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Ideologies of War, Genocide & Terror

Publications & Video

Atran, Scott
Atta, Mohamed
Azzam, Shiekh Abdullah
  • Martyrs: The Building Blocks of Nations (Lecture)
    “History does not write its lines except with blood. Glory does not build its loft edifice except with skulls, Honour and respect cannot be established except on a foundation of cripples and corpses.”
Bailey, J. & Susman, M.
Baird, J. W.
  • To Die For Germany: Heroes in the Nazi Pantheon (Book Excerpts)
    “During the Great War, propagandists and poets alike joined hands in exalting the blood sacrifice of the youth of Germany, thus transforming carnage into ethereal national revelation.”
Bartov, Omer
Behnke, Andreas
Berman, Paul
  • Terror and Liberalism (Book Excerpts)
    “It is odd to think that tens of millions of people might end up joining a pathological political movement. Surely, millions of people are not going to choose death, and the Jonestowns of this world are not going to take over entire societies.”
Bessel, Richard
  • Nazism and War (Book Excerpts)
    “Only weeks before unconditional surrender, on April 7, 1945, Donitz called upon all naval officers to fight to the bitter end. Military police and SS units patrolled behind the lines to catch and kill any soldier who might be suspected of desertion.”
Bloom, Peter
  • Fighting the “Real” Enemy: Fantasizing the Liberal “Final Solution”
    Enemies, whether or not they constitute an actual threat, reflect an illusionary identity connected to a collective cultural fantasy. This paper seeks to construct a theory for understanding the universal political and cultural role of paranoia, demonization and enemy creation. It highlights the affective “grip” of ideologies revolving around a mass fear of enemies across time and contexts. Selfhood is constructed through the presence of a “fantasamatic narrative” centering on the eternal struggle to realize a promised utopian state against the constant threat of a malicious “Other”.
Bloxham, Donald
  • The Final Solution: A Genocide (Review Essay)
    Donald Bloxham, The Final Solution: A Genocide (Oxford: Oxford University Press, 2009). Commentary by Jürgen Matthäus, Martin Shaw, Omer Bartov, Doris Bergen & Donald Bloxham.
Bonadeo, Alfredo
Browning, Christopher S. & McDonald, Matt
Bonadeo, Alfredo
Burrin, Philippe
Bryson, Michael
Buhrmester, Michael & Swann Jr., William
Burrin, Philippe
  • Hitler and the Jews: The Genesis of the Holocaust (Book Excerpts)
    “Hitler viewed his war against the Jews as a battle for the salvation of the world, a fight to the death that could only end with the extinction of one of the two adversaries.”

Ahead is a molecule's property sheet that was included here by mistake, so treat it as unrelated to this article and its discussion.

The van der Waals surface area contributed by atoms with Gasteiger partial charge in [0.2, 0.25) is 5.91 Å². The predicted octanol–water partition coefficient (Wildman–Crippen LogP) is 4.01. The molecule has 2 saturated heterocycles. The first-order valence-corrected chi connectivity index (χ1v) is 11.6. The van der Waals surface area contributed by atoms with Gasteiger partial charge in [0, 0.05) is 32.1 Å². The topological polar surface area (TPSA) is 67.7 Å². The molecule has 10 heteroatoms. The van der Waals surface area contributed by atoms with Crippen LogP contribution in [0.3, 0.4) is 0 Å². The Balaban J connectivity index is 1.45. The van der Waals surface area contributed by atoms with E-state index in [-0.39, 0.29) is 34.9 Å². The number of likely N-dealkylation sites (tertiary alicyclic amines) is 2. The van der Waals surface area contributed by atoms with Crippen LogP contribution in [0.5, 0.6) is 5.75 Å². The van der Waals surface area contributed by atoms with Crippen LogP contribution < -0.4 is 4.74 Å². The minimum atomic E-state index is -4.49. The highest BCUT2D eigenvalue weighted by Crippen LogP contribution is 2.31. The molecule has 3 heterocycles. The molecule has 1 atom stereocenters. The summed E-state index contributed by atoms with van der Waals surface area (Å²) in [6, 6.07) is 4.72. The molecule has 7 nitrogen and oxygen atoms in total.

Buzan, Barry
Campbell, David
Carpentier, Nico
  • Strengthening Cultural War Studies
    Although each war has its own history, wars are built on similar ideological mappings. The series of events that compose a war appear to be highly elusive; but the core ideological models that structures war tend to be stable. Both sides present their violent practices as well-considered, unavoidable, and necessary. The construction of the Enemy is accompanied by the construction of the Self as antagonistic to the Enemy's identity. Ironically, the identity of the Enemy as a constitutive outside is indispensable to the construction of the identity of the Self, as the evilness of the Enemy is a necessary condition for the articulation of the goodness of the Self.
Caverly, Matthew M.
Chirila, Alexander
  • Creating the Idealized Nemesis: The Collective Psychology of the Red Scare
    The idealized nemesis, as constructed by the collective psychology of a nation, can take many forms, from the barbarous hordes storming the gate to the cunning opponent scheming across a global chessboard. Perhaps the most insidious of these nemeses is the enemy within. Characterized as a viral infection, the enemy within generates a range of psychological reactions on the national scale.
Cocks, Geoffrey
  • The Body Politic: Hitler, Paranoia, and “the Jew” in Modern Germany
    Hitler’s fears and fantasies were complemented by a generalized crisis in Germany having to do with the vicissitudes of the ill and well modern body. It was the experience of illness across the populations of Nazi Germany and Nazi-occupied Europe that constituted a dual, dark link between the well and ill self of the modern era and Hitler’s paranoid project for extermination of a created enemy.
Conversi, Daniele
Crim, Brian E.
  • Wernher von Braun’s “Rocket Team” and America’s Military-Industrial Complex (Essay)
    The story of Wernher von Braun and his rocket team’s harrowing escape from the collapsing Third Reich into the warm embrace of a former enemy is one of the more exciting and significant moments from the final days of World War II.  This essay examines early intelligence assessments of Wernher von Braun’s rocket team, specifically those challenging the notion the captured Germans were the “best and the brightest.”